Dental decay is the direct result of the interaction between teeth, plaque bacteria and sugars from the diet
Dr Colin Priestland regularly refers patients to Mrs Vivienne Salu, a nutritionist in Townsville, for advice on how to reduce the frequency with which refined carbohydrate is ingested and how to substitute foods to make better food choices with the least disruption to home life and the home budget!
The problem with sugar or “carb” intake, is that much of the sugar we consume is hidden in our diet by food manufacturers, particularly if you choose pre-packaged food, as it is used to extend the shelf life of food products.
Of course many people have a sweet tooth and add sugar to tea and coffee and they love their fizzy drinks. It is very clear that they are ingesting too much sugar, too often. It is however, the hidden sugars that appear to pose the greatest problems because very many patients are unaware that they have a problem.
Sadly I frequently see children who have suffered from extensive tooth decay and who are too young to accept the necessary dental treatment they need in the dental chair at the family dentist. These young children in some cases may be suffering from infection including tooth abscesses or pain arising from decay. The only option for these children is to treat them under general anaesthetic while they are asleep. Such treatment is upsetting for parents, the child and can be very costly.
Adults too suffer from both extensive decay and from gum disease. If these conditions are left untreated, severe infections may follow and in the case of gum disease, the bone surrounding the affected teeth can be destroyed leading to mobile or loose teeth, infection and later abscess formation and finally tooth loss.
Often the dental problems are left untreated because the patient is highly anxious of dental treatment and has simply avoided dental examinations or treatment for many years. In such cases treatment of advanced dental disease may involve the extraction of several teeth and/or numerous fillings. But before we attempt to save or remove the teeth, it is necessary to try to eliminate the causative factors that are leading to the dental disease in the first place.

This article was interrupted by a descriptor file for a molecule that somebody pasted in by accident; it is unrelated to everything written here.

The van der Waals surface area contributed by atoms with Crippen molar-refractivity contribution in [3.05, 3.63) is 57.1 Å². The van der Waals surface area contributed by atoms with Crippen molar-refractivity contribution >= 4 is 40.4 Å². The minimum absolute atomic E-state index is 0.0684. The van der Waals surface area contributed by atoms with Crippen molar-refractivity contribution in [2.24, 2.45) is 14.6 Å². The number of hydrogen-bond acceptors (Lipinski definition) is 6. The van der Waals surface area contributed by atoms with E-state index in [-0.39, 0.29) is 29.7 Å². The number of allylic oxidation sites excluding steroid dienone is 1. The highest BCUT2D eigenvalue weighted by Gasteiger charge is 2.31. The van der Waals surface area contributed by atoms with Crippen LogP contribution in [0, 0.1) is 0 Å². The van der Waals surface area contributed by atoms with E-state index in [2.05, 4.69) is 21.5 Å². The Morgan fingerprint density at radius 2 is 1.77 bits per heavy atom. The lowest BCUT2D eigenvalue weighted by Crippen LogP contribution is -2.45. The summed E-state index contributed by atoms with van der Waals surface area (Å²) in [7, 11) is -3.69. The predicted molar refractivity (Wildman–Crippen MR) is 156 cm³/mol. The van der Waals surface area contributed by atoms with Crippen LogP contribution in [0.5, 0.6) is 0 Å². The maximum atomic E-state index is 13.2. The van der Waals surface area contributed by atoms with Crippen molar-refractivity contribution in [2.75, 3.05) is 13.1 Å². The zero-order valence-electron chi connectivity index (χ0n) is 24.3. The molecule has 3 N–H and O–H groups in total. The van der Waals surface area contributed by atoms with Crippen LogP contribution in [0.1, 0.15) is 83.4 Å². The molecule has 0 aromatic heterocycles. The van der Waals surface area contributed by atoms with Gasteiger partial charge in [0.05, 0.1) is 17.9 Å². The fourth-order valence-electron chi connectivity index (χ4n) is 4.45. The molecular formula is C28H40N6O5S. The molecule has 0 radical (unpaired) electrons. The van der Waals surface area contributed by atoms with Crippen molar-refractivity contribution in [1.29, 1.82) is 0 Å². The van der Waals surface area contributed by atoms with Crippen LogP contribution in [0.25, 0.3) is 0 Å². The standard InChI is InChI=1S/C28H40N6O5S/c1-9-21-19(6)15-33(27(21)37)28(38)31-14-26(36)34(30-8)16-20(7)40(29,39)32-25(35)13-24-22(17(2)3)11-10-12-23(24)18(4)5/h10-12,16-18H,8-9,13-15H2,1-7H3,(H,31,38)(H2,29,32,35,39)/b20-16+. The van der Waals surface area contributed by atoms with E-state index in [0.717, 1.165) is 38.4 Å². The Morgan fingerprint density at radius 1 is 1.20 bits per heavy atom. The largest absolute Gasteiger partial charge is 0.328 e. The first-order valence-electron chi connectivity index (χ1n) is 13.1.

Diet plays a key role in causing dental decay. The intake of sugar-containing foods allows the bacteria to feed on the sugars and produce acid that then attacks the tooth surfaces and causes cavities to form. Sugars also feed the bacteria that are closely associated with gum disease and hence the gum disease becomes more severe.
Diet is extremely important and the frequency with which sugars are ingested is the major contributing factor to the severity and progression of dental decay. Sugar must be limited only to main mealtimes and not ingested at any time between these meals in patients who have dental disease.
Often over the years patients tell us that the reason they have widespread tooth decay is because they have poor quality enamel. While poor enamel can exist in certain genetic conditions such as “amelogenesis imperfecta”, these conditions are extremely rare. Put very simply, tooth decay is present due to:
Too much plaque
Too much sugar (can be hidden in the diet unknown to the patient)
Too frequent sugar intake.
Vivienne Salu has the knowledge and experience to help our patients reduce the impact of sugars on their dental health and at the same time will assist in improving your diet and promoting general health and well being through better food choices.
Vivienne Salu Accredited Practising Dietitian B.Sc. Dip. Nut. Diet Vivienne Salu & Associates Pty. Ltd.